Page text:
HAGGAI , in theBible, the tenth in
See also:order of the " minor prophets," whose writings are preserved in the Old Testament . The name Haggai ('m, Gr . 'Ay), aios, whence Aggeus in the
See also:English version of the Apocrypha) perhaps means "
See also:born on the feast
See also:day," "festive." But Wellhausen1 is probably right in taking the word as a contraction for Hagariah (" Yahweh bath girded "), just as Zaccai (Zacchaeus) is known to be a contraction of
See also:Zechariah . The
See also:book of Haggai contains four
See also:short prophecies delivered between the first day of the
See also:month and the twenty-
See also:fourth day of the ninth month—that is, between
See also:September and December—of the second
See also:year of Darius the
See also:king . The king in question must be Darius Hystaspis (521-485 B.c.) . The language of the
See also:prophet in ii . 3 suggests the probability that he was himself one of those whose memories reached across the seventy years of the captivity, and that his prophetic
See also:work began in extreme 1 In Bleek's Einleitung, 4th ed., p . 434 . old age . This supposition agrees well with the shortness of the
See also:period covered by his book, and with the fact that Zechariah, who began to prophesy in the same autumn and was associated with Haggai's labours (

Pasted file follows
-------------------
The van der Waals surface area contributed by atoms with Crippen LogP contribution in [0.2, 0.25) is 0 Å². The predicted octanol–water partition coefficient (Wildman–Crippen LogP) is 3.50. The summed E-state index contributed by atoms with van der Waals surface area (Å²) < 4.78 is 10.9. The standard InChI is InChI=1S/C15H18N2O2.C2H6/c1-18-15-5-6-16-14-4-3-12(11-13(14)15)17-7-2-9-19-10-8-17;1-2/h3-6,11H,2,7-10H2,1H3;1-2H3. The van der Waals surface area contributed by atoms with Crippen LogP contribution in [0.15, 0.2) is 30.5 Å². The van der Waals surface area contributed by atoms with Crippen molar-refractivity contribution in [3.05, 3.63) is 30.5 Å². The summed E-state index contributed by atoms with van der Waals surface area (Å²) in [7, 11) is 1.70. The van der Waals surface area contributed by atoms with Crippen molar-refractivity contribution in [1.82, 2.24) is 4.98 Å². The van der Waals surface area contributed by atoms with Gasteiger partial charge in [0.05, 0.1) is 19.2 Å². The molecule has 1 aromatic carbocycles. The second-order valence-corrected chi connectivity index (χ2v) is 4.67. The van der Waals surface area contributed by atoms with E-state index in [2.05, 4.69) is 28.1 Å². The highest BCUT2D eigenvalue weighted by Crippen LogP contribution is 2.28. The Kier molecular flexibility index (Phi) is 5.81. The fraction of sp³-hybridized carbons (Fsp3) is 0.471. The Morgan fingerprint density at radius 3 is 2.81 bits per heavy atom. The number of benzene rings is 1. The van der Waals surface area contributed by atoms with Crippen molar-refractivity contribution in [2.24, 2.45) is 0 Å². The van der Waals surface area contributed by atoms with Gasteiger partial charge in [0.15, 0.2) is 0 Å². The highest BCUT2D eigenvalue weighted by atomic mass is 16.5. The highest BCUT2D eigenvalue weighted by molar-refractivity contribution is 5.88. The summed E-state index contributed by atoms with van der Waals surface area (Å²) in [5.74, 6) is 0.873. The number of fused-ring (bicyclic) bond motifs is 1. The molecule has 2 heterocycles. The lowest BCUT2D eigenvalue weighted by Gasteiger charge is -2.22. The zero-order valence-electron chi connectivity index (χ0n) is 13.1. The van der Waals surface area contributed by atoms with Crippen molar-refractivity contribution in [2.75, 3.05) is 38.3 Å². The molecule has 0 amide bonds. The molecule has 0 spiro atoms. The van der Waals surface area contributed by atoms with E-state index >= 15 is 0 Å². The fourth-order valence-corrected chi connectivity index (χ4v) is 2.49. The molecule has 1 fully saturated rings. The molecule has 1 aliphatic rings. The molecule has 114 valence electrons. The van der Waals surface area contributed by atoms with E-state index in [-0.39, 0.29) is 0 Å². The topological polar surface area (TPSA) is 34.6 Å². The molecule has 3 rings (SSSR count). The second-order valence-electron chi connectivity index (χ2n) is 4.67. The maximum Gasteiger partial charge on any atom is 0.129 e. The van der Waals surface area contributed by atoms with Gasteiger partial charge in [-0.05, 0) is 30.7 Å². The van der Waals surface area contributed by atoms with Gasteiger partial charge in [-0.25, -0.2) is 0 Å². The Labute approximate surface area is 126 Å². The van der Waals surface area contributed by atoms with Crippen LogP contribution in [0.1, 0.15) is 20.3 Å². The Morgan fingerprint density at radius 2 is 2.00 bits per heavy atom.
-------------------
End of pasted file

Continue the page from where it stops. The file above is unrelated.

See also:Ezra v . I), afterwards appears as the leading prophet in Jerusalem (Zech. vii . 1-4) .
We know nothing further of the
See also:history of Haggai from the Bible . Later traditions may be read in
See also:Carpzov's Introductio, pars 3, cap. xvi .
See also:Epiphanius (Vitae prophetarum) says that he came up from
See also:Babylon while still
See also:young, prophesied the return, witnessed the
See also:building of the
See also:temple and received an honoured
See also:burial near the priests . Haggai's name is mentioned in the titles of several psalms in the Septuagint (Psalms cxxxvii., cxlv.-cxlviii.) -and other versions, but these titles are without value, and moreover vary in
See also:MSS .
See also:Eusebius did not find them in the Hexaplar Septuagint.' In his first prophecy (i . 1-11) Haggai addresses Zerubbabel and
See also:Joshua, rebuking the
See also:people for leaving the temple unbuilt while they are busy in providing panelled houses for themselves . The prevalent
See also:famine and
See also:distress are due to Yahweh's indignation at such remissness . Let them build the
See also:house, and Yahweh will take pleasure in it and acknowledge the